“[The credit union] has been great for my car loan. The initial process was a bit slow to get a response, but they did keep me in the loop the entire time. While my car loan is the only service I have, I could see myself returning to them for other products at later dates.”
— jamesonv, WalletHub.com
“I get my direct deposits quicker than just about anyone I work with, which is a plus. The low rate I got quoted for my car loan was great but when I went to sign the papers my final rate was actually lower because I got -0.25% for stuff like having direct deposit.”
— adams359, CreditKarma.com
Competitive rates are a great tool to get members in the door, but for long-term relationships, invest in the user experience. For example, open communication during the loan process, speedy service delivery, and behavior-driven discounts all resonate with consumers. A combination of these differentiators can make up for areas where the credit union might not be as strong.
“[The credit union] offers a savings account geared toward kids. While opening the account, the financial representative asked if I wanted online banking. This would have been the perfect opportunity for her to mention “this will result in a $5 charge every three months to get paper statements,” but she didn’t. In mid-July, we realize (when paper statements arrive) that each kid has lost 10% of their savings balance.”
— EricaA, Yelp.com
Few credit unions can afford to be entirely fee-free. Plus, in many cases, fees help prod members to move from financially damaging behaviors to mutually beneficial ones. But choose wisely when and where the credit union will implement a fee. If a fee requires impractical or illogical actions, such as requiring a minor to use online banking, or targets vulnerable demographics, the credit union runs the risk of cashing in at the expense of a PR nightmare.
“No bank was willing to take a chance on me but [the credit union] did. I promised to take care of certain things and in return they gave me a limited checking account. I fulfilled all the promises I made to them, and I have been given full checking account privileges. Additionally, I opened a secured credit card. Just today, I took the chance and applied to convert it to an unsecured card. Not only did I get approved, but [the credit union] congratulated me on my 70-point increase since they last checked my score.”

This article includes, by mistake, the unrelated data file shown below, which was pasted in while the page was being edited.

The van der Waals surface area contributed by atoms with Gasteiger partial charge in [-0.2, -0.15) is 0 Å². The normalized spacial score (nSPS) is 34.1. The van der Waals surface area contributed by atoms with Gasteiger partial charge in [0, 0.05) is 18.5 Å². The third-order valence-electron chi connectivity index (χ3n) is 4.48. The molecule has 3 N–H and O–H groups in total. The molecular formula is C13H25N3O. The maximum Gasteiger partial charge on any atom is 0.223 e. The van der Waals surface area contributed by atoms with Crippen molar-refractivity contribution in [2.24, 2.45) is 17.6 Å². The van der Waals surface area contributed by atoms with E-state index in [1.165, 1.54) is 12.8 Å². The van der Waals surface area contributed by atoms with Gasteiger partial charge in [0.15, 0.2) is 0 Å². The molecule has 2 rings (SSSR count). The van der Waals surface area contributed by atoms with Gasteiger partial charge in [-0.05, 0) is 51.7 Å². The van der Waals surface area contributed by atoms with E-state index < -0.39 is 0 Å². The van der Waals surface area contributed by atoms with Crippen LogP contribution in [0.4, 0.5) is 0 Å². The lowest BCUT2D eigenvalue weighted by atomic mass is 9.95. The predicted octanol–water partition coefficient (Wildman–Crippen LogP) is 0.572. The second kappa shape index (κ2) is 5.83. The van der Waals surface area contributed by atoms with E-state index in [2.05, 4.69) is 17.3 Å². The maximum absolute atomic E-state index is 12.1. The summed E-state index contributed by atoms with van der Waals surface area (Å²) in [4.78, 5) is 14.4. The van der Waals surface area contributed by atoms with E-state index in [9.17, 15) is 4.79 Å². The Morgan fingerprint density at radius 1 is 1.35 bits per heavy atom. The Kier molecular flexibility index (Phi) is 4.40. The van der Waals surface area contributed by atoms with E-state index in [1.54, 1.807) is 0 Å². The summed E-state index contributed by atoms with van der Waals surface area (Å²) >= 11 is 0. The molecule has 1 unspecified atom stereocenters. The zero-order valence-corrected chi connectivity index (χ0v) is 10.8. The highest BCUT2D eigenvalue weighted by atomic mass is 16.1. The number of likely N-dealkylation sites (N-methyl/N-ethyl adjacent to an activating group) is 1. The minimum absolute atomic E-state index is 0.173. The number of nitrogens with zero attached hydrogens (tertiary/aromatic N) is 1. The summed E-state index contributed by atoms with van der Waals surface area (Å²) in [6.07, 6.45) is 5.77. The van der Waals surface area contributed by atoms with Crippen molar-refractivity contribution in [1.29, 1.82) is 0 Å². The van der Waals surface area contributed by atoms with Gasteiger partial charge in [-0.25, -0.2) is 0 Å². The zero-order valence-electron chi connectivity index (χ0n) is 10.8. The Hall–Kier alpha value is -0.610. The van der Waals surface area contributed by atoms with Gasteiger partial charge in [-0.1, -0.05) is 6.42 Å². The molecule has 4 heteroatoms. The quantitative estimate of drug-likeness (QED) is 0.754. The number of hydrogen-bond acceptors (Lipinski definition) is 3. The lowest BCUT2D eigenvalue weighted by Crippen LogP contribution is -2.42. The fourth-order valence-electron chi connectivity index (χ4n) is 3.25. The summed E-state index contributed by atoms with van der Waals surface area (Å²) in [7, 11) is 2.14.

— Bmg4eva, Creditkarma.com
It’s easy to serve the cream of the crop, but those who require a bit of risk — hedged by proper product and pricing considerations — often turn into loyal members. In this case, the credit union didn’t just save someone money, it strengthened their financial footing.
“They thought they were ‘with it’ by hiring a SVP of Talent, but he only lasted a year. Now they want a Chief People Officer — as if the title presents a different picture of the real-life atmosphere.”
— Former Manager, GlassDoor.com
Fixing deep-seated HR issues requires more than a new hire with a trendy title. If the credit union wants to effect real change, it should consider an honest, complete audit of culture, processes, and organizational design to identify weak spots.
“Ask yourself, do you want to be on the phone for three to five hours every day soliciting the same products (car loans, Visa credit cards, and checking accounts) to a short list of the same customers who already know why you’re calling and will ask you to stop calling them. Even the customer knows you won’t last at this place, they’ll ask if you’ll be here long or say things like, “You guys always have new faces.””
— Member Services Representative (Former Employee), Indeed.com
Credit unions are a different kind of financial institution; their outreach and solicitations should be different, too. Dig into the credit union’s data analytics to target members who realize the product is relevant even if they don’t want it at this time. And don’t let a poor training and incentive atmosphere create a deep cultural malaise that even the members notice.